I was fascinated by Lorraine Mirabella’s article, “Pikesville father and son roll out national ‘Uber for laundry’ concept” (Nov. 15). The article was about an app called SudShare. If you download the app and tap it, you can bring right to your door a contracted “Sudster” who will collect your soiled laundry and bring it back in 24 hours washed, dried and folded. The app is available in 400 cities and its only competition, the article says, are your washer and dryer.
During my childhood in Chennai, India, there were no washers or dryers. All clothes had to be washed by hand and dried on clotheslines. This was an arduous task, mostly undertaken by women. Tied to their kitchens and the family’s laundry, women sought liberation and their call for help was answered by “dhobis,” men who emerged from the squalor of Chennai’s slums to be the equivalent of Sudsters. Middle class women, each courted and hired their own trusted “dhobi” who would visit the home once a week to collect the family’s dirty laundry.
I remember my mother having a dhobi book where she would date and write down meticulously a list of clothes the dhobi would collect from her for washing. There was no question of leaving a bag of dirty laundry on one’s patio for the dhobi to collect as happens with the American clients of SudShare. Instead, women knew their dhobis well, from where they came, if they were married or single (the married ones being trusted more), if they had children or not (the ones with children judged to be the ones who will work hard and return with clean and starched clothes).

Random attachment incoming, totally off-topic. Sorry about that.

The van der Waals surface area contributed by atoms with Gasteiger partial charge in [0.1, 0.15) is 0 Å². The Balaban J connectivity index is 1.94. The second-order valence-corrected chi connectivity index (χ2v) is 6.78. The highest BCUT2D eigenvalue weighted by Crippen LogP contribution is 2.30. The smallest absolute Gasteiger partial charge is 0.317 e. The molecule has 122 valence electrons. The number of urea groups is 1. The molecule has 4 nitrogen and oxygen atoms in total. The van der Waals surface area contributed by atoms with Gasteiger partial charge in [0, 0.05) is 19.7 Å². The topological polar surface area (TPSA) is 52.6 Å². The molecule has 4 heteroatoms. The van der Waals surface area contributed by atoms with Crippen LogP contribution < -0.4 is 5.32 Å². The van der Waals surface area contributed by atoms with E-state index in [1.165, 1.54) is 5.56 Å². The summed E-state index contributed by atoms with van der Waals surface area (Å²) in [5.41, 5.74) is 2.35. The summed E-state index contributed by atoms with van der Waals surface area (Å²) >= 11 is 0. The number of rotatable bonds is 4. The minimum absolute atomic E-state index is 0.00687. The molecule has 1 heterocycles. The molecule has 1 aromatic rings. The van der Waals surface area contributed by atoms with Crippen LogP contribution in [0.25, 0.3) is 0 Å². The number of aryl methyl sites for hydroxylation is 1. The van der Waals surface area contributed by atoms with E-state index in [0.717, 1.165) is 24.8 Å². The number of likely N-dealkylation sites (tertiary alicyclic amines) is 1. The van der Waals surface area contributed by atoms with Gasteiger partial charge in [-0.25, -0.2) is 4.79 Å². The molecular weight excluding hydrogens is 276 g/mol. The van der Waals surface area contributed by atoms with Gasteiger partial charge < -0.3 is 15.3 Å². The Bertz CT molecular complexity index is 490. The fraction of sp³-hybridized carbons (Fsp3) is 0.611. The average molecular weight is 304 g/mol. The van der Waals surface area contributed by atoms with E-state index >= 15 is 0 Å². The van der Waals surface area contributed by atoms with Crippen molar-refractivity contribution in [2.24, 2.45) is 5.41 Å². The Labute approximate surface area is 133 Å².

The dhobi would be paid, not by the pound as in the case of Sudster, but for each garment an amount determined by haggling, bed sheets and saris costing the most to wash based on their length and breadth, the dhobi setting the price at the time of collection with women arguing them down.
To the middle class and rich women who hired the dhobis, it was always a mystery where they did their washing. But if you ever went by the Cooum River, you could see rows of men and women from the nearby slums, beating soap and dirt out of numerous clothes dyed in all the colors of the rainbow on the stones by the river. Were they the clothes the well-to-do women wore to marriages and parties? Not even the affluent women knew — or wanted to know.
Unfortunately, the dhobis of India underwent an extinction in reverse, put out of business by washers and dryers. I shall always miss my mother’s dhobi encounters and how cleverly she ensnared the dhobis she hired into returning year after year with our family’s clothes, only rarely suffering a loss.
Usha Nellore, Bel Air
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